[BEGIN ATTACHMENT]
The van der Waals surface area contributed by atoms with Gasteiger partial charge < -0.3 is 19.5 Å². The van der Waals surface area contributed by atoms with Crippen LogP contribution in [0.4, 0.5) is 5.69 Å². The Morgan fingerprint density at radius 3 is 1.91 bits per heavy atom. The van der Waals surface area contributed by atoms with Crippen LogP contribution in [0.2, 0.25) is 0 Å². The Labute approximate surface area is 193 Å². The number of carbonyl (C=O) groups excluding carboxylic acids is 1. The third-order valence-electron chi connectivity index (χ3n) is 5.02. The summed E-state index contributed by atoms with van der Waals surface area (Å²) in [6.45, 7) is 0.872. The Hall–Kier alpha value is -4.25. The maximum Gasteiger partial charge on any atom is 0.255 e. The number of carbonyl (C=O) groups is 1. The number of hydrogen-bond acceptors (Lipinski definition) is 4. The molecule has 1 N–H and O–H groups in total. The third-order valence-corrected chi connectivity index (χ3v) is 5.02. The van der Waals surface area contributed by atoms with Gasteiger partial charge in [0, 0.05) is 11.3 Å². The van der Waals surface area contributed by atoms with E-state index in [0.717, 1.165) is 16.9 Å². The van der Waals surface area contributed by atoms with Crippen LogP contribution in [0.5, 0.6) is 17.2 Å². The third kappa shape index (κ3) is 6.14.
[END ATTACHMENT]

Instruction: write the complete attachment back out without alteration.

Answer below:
The van der Waals surface area contributed by atoms with Gasteiger partial charge < -0.3 is 19.5 Å². The van der Waals surface area contributed by atoms with Crippen LogP contribution in [0.4, 0.5) is 5.69 Å². The Morgan fingerprint density at radius 3 is 1.91 bits per heavy atom. The van der Waals surface area contributed by atoms with Crippen LogP contribution in [0.2, 0.25) is 0 Å². The Labute approximate surface area is 193 Å². The number of carbonyl (C=O) groups excluding carboxylic acids is 1. The third-order valence-electron chi connectivity index (χ3n) is 5.02. The summed E-state index contributed by atoms with van der Waals surface area (Å²) in [6.45, 7) is 0.872. The Hall–Kier alpha value is -4.25. The maximum Gasteiger partial charge on any atom is 0.255 e. The number of carbonyl (C=O) groups is 1. The number of hydrogen-bond acceptors (Lipinski definition) is 4. The molecule has 1 N–H and O–H groups in total. The third-order valence-corrected chi connectivity index (χ3v) is 5.02. The van der Waals surface area contributed by atoms with Gasteiger partial charge in [0, 0.05) is 11.3 Å². The van der Waals surface area contributed by atoms with E-state index in [0.717, 1.165) is 16.9 Å². The van der Waals surface area contributed by atoms with Crippen LogP contribution in [0.5, 0.6) is 17.2 Å². The third kappa shape index (κ3) is 6.14.